One interesting thing is that I always thought "gekiga" referred more to said gritty side of life tales, but it really is closer, at least at that point Tatsumi chronicles, to "hard-boiled" type noir stories, and apparently went through some similar censorship issues as American comics in the 50s (comics code, Wertham, etc) Hopefully this book opens up the way for more of those classics to be published in English!!

Short story long, if you're not waiting with bated breath you should be!


UPDATE #2: I wanted to remind folks that Evan actually met Tatsumi back at Comic Con 2006, and we have the posts and videos to prove it! He also got us autographed and personalized copies of Abandon The Old in Tokyo! CLICK HERE for those pics and videos.


One of the videos from our YouTube Channel:

30 comments:

Azraelito said...

Impresionante!!

ohoho sorry I forgot it is in spanish xD!!Astonishing, Incredible!!

very cool for dq to have these kind of licenses, tatsumi deserves these kind of treatment!The best editions and designs!!

This will be my first book of Tatsumi in Dq, I have other work of him but in other publishers like Ponent Mon but the one that publish in Spain and La Cupula that is also from Spain.

I hope we can have more work of others monsters of Gekiga like Matsumo Masuhiko, Sanpei Shirato or Hiroshi Hirata!!

saludos and also to evan who is always in darkness like a ninja!!xD

sheisept said...

Thanks for this post! What an exciting preview! Funny to see Tezuka in Tatsumi's style.

This is also such a relatively optimistic little vignette. Tezuka makes everything better :]

kouros said...

Damn it, I was already eagerly anticipating this, and this preview just made it worse! April can't come soon enough.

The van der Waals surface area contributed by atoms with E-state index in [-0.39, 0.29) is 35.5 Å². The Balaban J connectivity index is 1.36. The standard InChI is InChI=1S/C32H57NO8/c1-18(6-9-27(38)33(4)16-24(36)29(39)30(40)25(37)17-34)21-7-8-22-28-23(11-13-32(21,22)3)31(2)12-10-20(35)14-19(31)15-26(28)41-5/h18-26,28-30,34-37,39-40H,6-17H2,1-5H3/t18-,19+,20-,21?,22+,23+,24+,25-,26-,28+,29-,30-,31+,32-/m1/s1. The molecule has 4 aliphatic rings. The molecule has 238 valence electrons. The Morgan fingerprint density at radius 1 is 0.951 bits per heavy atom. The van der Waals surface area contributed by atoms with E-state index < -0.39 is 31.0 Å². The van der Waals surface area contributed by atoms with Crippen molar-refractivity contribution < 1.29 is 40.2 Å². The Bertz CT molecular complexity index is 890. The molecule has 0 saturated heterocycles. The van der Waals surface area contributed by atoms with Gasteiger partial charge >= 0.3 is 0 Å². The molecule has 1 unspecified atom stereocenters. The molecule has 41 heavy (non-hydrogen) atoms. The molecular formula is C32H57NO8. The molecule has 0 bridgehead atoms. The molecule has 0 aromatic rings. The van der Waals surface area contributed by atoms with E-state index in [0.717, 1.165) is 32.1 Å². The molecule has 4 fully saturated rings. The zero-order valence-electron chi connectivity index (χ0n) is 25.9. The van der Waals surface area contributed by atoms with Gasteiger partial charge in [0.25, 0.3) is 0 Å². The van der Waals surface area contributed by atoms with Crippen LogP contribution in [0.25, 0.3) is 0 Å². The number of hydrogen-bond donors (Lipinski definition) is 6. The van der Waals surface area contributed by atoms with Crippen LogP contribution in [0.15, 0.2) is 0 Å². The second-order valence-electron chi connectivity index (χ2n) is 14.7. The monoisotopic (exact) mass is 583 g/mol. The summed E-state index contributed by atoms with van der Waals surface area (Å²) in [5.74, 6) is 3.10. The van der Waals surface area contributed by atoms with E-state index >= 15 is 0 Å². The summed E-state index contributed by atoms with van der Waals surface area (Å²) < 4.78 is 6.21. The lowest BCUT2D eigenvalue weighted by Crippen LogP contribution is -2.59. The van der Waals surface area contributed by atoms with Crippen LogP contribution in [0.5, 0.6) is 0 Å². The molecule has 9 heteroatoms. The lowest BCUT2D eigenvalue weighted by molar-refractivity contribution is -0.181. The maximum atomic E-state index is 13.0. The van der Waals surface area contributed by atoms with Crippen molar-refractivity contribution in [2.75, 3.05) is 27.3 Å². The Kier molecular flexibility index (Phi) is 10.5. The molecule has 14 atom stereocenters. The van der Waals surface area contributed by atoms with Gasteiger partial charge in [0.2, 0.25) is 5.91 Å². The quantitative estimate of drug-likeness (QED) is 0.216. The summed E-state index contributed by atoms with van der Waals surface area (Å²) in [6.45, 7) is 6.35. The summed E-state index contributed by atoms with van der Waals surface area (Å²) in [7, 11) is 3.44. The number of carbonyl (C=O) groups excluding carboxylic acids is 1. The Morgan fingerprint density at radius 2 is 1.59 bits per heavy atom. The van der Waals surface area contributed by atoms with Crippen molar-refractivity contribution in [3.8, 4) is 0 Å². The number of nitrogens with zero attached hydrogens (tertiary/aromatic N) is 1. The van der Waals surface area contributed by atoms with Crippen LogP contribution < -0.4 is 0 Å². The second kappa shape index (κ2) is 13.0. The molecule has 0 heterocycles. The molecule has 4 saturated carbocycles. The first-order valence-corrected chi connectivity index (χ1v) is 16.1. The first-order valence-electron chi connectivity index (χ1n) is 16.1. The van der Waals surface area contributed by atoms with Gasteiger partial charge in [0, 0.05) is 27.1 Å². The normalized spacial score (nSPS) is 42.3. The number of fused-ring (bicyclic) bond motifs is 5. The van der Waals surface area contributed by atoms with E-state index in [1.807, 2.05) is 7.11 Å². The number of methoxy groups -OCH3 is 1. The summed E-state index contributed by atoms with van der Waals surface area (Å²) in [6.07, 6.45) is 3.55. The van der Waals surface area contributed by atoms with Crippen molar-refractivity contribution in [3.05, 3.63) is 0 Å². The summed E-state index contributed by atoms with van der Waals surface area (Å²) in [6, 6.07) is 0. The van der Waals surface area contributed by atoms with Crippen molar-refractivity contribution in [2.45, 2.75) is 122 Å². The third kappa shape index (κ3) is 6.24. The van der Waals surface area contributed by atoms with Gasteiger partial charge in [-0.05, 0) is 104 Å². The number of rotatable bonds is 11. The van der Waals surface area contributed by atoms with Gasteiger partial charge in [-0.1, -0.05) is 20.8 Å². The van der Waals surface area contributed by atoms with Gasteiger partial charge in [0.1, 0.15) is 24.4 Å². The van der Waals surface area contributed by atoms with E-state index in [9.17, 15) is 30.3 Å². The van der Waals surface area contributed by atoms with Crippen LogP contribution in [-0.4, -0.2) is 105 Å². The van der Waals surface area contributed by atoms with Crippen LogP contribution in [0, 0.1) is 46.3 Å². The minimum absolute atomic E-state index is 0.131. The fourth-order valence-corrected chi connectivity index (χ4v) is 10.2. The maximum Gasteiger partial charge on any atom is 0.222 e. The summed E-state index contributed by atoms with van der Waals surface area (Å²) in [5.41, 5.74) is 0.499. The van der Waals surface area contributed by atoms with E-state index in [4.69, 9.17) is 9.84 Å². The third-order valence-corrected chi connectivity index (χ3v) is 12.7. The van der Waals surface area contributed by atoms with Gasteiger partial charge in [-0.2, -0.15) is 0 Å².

ryan said...

@azraelito: It's gonna be amazing. Such a great book!

If you are interested in Matsumoto, Sanpei Shirato or Hirata, then you will be VERY interested in the upcoming English history of Gekiga book that Sean Michael Wilson is working on... It's gonna cover all those old and influential early dudes. In addition to that, I believe that A Drifting Life will quickly become one of the most important "History of Manga" books by a Japanese witness that there is...

@Sheisept: I put this on the other post (most anticipated list) but again: "I believe the price of A Drifting Life will be $30 retail, which is insanely fair and WORTH IT. There are more Tezuka panels in the excerpt I read (for this grant support letter I wrote, long story) and he was like pixie dust and rainbows. Even at a young age he made quite an important impression on the other manga pioneers and his contemporaries. Dude died WAY. TOO. YOUNG."

ryan said...

@kouros: I know, right? It's gonna be hard to wait for it. At least it JUST came out in Japan... we're getting it just 3 months after them :) Nice to get an important book like this so close to contemporaneously as possible!

Nate said...

Having just burned through this in Japanese, I can confirm that this book is indeed the shit, and I was happy to pay the almost 40 bucks that the two volumes of the Japanese version set me back.

The beauty of this book is that it's not only the story of Tatsumi's career and life, or of gekiga, but really of both manga itself and even early postwar Japan. If you know your postwar manga (which I don't...) the list of characters is stunning; if you don't, it's a great introduction - Tatsumi palled around with Saito Takao of Golgo 13 fame and tons of others who are no doubt waiting to be discoverd by manga fans.

If I could make a criticism it would be that he spends a long amount of time in the second half really going into a lot of nitty gritty about the formation of different associations and contracts with different publishers - it drags a bit, but its stuff like this that make it really valuable as history, like Ryan says. The other thing I wanted was more!! Apparently Tatsumi spent 13 years and 800 pages on it, but he still only gets up to 1960 - in other words, way before he even got around to crafting the stories that we all have been introduced to! I wanted to find out how he went from near-virginal young manga boy to chronicler of dirty down and out shit. There are hints, but I want to know about the NEXT decade of his life...

One interesting thing is that I always thought "gekiga" referred more to said gritty side of life tales, but it really is closer, at least at that point Tatsumi chronicles, to "hard-boiled" type noir stories, and apparently went through some similar censorship issues as American comics in the 50s (comics code, Wertham, etc) Hopefully this book opens up the way for more of those classics to be published in English!!